First, identify your financial resources including current financial net worth (the value of assets less debt), current and likely future income, the value of retirement plans including social security (if not already counted in financial net worth), and the amount of estimated future obligations, like your contribution to college expenses for your children.
Second, estimate (conservatively, since this is to be a sustainable plan) the after-tax real rate of return that you can expect to achieve on your investments. This will depend on your willingness to take risk and your degree of investment skill. For most people, the best investment strategy is to avoid relying on skill. Instead, invest in broad passively managed index funds.
Third, use the rate of return from step 2 to calculate the present value of your resources less obligations. This is your “wealth.” It consists of the sum of financial capital and human capital, less the value of future obligations.
Fourth, calculate the smoothed consumption path that is consistent with the available resources. This can be expressed as a fraction of current wealth where the fraction approximates the expected return from step 2. For many young people, it is likely that this optimal consumption level will be greater than current income. If this is the case then it is advisable to pare consumption to the lower of “optimal consumption” and current disposable income. For those people in or close to retirement, wealth will be dominated by financial capital and is subject to market volatility. It is possible that a major downdraft to equity prices will push wealth and therefore consumption sharply lower. To protect against this outcome, you can utilize several strategies. First, be mindful of excess concentration in equities. Second, build a cushion by not increasing consumption every time investment returns exceed your estimate. Third, consider a portfolio allocation to fixed annuities. And finally, if you must “retrench” do so in an optimal way as described by Gordon Pye in his book The Retrenchment Rule.4
There you have it, a sustainable path for consumption. Let’s take an example.
Consider the median income household with $50,000 after-tax income; head of household aged 45; intended retirement at 65, worst-case mortality at 100 and with $150,000 net worth. Assuming 3% real after-tax return on investment, total wealth is approximately $1.25 million, and the smoothed real consumption path is $37,500, or 75% of disposable income. This means saving 25% of income. Is the median household saving this much? No, the median savings rate is closer to 5% than 25%, so that actual consumption is $47,500 instead of $37,500. This is most likely not a sustainable plan. Something will have to change. It is possible that the portfolio return will be significantly greater than 3%. For example, if the realized after-tax real return is 5%, then the current level of consumption is sustainable. Alternatively, if the household head postpones retirement until age 75, then the actual consumption path is sustainable even at a 3% real return.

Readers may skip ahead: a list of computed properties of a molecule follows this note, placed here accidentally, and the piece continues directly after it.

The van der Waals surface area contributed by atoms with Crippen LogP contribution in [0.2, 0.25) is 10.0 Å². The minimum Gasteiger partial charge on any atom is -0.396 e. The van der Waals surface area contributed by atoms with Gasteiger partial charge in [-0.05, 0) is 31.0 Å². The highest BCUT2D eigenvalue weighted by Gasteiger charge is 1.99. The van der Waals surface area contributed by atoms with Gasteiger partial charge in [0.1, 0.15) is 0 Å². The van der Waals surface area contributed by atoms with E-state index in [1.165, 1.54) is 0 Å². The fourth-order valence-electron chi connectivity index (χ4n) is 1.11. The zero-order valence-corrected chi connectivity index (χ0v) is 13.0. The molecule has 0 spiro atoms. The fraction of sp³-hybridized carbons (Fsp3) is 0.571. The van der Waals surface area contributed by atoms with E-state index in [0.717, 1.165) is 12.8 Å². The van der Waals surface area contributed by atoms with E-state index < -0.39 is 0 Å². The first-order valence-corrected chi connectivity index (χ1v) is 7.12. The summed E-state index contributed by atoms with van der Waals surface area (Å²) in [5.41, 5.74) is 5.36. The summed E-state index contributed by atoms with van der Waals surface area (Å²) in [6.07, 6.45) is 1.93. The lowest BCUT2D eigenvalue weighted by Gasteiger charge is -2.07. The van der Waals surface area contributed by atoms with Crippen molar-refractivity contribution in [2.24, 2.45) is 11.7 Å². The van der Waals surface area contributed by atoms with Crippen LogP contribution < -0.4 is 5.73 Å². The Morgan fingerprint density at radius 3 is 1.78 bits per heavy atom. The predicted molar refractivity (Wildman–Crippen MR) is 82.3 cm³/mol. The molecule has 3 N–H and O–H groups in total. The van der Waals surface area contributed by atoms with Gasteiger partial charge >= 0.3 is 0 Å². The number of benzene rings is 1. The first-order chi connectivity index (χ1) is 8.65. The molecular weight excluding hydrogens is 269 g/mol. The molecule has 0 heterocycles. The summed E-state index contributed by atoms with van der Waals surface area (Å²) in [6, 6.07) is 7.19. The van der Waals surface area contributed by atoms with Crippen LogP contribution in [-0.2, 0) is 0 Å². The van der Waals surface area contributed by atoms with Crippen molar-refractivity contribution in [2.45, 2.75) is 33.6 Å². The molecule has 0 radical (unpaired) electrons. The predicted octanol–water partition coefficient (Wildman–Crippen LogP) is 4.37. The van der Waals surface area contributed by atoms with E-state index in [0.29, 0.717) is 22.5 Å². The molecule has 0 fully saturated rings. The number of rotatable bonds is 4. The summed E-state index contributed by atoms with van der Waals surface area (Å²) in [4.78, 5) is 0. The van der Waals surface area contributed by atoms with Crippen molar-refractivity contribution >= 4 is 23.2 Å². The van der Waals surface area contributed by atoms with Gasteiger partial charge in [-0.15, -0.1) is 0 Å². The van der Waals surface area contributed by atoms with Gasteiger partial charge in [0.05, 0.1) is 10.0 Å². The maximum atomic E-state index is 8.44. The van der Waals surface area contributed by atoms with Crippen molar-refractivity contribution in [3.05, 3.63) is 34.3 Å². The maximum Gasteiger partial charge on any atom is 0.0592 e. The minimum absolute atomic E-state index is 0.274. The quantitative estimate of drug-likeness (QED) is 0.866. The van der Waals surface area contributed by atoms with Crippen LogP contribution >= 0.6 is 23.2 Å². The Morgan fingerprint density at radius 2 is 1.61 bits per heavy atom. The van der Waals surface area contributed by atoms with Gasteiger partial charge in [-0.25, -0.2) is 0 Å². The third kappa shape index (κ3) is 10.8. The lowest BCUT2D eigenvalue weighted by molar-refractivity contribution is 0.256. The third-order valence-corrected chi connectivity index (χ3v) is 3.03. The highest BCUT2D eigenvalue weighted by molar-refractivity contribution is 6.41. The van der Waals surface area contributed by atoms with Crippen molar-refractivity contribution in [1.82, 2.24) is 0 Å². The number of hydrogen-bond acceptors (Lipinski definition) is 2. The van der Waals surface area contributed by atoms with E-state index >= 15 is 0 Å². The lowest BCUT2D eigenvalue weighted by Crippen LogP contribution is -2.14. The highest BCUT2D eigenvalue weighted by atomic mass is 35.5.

A dynamic optimization is likely to come up with a larger recommended consumption level. But along with greater consumption you will have a greater probability of a negative outcome down the road. The sustainable plan will probably wind up with greater wealth levels as you age. This wealth represents consumption that is foregone. But is that really so bad? Greater wealth provides valuable options like the ability to support family members or charities, the ability to spend more in retirement or leave a greater estate.
In general, people save too little. The primary cost of this is reduced flexibility in retirement. The solution is to make a long-term plan to smooth lifetime consumption using realistic expectations regarding wage income, investment returns and mortality. Of course, future income, investment returns and mortality are highly uncertain. The best way to protect against downside risk is to make conservative assumptions and err on the side of saving more not less.
Sustainable, but not all that simple
Upon reflection, this plan while surely sustainable is maybe not all that simple. It involves estimating future income and equity returns, making decisions about asset allocation to risky assets and annuities, and carefully calculating appropriate consumption spending. Most people will probably want to enlist the help of a trusted financial advisor to help develop their plan. Still, the fundamental ideas of taking into account your future income and making realistic estimates of after-tax returns can be understood by nearly everyone. Keep an eye on these basic ideas and don’t let yourself get lost in the details of complex financial products.
Of course, there are other elements of a complete financial plan, like the idea of “productive debt” and how to handle extreme events (“black swans”). More on this will be forthcoming in future blogs.
1Ben Bernanke, “Financial Education,” 2012.
2Ben Bernanke, “Monetary Policy and the Housing Bubble,” 2009.
3Annamaria Lusardi, “Planning for Retirement: The Importance of Financial Literacy,” Public Policy and Aging Report, 2009.
4Gordon Pye, The Retrenchment Rule, GBP Press, 2012.